February 14, 2012 | Lauren LaFronz
The 2,000 page Dodd-Frank Act is the US government’s response to the financial crisis. While it was signed into law well over a year ago, the finer points are still being negotiated, clarified by lawyers, and challenged by Wall Street players.
For energy and commodity firms operating in Europe, this is a cautionary tale – the European Union (EU) is introducing an alphabet soup of directives and legislation affecting the financial and commodity markets including the Regulation of Energy Market Integrity and Transparency (REMIT), the Market Abuse Directive (MAD), the second Market in Financial Instruments Directive (MiFID II), the European Market Infrastructure Regulation (EMIR), and the Capital Requirements Directive (CRD).
The EU’s objective is to have all legislation in force by the end of 2013. The exact provisions aren’t fully baked, but it’s clear that all companies trading over-the-counter derivatives will be impacted across the whole value chain from front office sales through to back office reporting and all points in between.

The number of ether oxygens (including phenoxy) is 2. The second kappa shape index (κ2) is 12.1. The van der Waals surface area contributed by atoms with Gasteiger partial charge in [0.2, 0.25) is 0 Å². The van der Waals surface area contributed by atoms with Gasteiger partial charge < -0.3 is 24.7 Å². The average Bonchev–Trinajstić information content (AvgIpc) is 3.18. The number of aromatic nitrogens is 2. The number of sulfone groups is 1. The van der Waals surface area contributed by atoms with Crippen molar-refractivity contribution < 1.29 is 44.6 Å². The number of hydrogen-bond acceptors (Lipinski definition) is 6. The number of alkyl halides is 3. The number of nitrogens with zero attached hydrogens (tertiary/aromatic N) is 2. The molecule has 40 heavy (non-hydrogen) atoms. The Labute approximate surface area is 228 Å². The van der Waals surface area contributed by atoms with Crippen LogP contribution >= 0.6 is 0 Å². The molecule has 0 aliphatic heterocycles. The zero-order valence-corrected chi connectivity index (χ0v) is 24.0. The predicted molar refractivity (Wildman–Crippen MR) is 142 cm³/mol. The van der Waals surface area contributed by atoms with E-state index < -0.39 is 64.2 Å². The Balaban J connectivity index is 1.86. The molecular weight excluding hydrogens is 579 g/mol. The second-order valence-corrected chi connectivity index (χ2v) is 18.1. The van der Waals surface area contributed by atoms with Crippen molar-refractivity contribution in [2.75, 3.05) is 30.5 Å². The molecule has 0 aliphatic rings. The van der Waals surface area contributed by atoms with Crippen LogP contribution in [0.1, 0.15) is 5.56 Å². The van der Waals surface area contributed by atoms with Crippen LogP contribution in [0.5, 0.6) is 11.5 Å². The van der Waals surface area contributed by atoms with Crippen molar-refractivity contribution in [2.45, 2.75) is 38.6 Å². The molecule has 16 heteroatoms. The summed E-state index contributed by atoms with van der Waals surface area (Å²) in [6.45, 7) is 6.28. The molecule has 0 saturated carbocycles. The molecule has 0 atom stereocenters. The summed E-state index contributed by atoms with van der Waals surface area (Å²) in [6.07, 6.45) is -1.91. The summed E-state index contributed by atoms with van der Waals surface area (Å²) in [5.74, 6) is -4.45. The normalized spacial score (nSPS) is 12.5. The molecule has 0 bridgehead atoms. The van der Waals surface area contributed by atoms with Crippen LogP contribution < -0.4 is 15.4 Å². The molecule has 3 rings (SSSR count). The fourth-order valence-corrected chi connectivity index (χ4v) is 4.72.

Not sure how to prepare your company for the impending regulatory avalanche? Mike Zadoroznyj, Triple Point’s Vice President, Treasury and Regulatory Compliance, has written an article for FX-MM magazine about what you need to do in order to ensure that your systems are compliant. Read it now
February 07, 2012 | Michel Zadoroznyj
If you get the feeling that we’ve been here before, you’re right. I’m talking about the convergence efforts of the two accounting standards organizations - FASB and IASB. After all, they have been at it for nearly ten years, so the probability of my addressing it at one time or another are quite high. Well, at the end of January the two boards renewed their efforts to find common ground in the development of standards and disclosure requirements. “The boards have been urged to converge their standards on financial instruments. Today's decision to work together on key differences—which represent the most significant remaining differences between the decisions reached to date—is responsive to stakeholders in the US and abroad”, said FASB Chairman Leslie Seidman. A commitment with a rhyme - what could go wrong?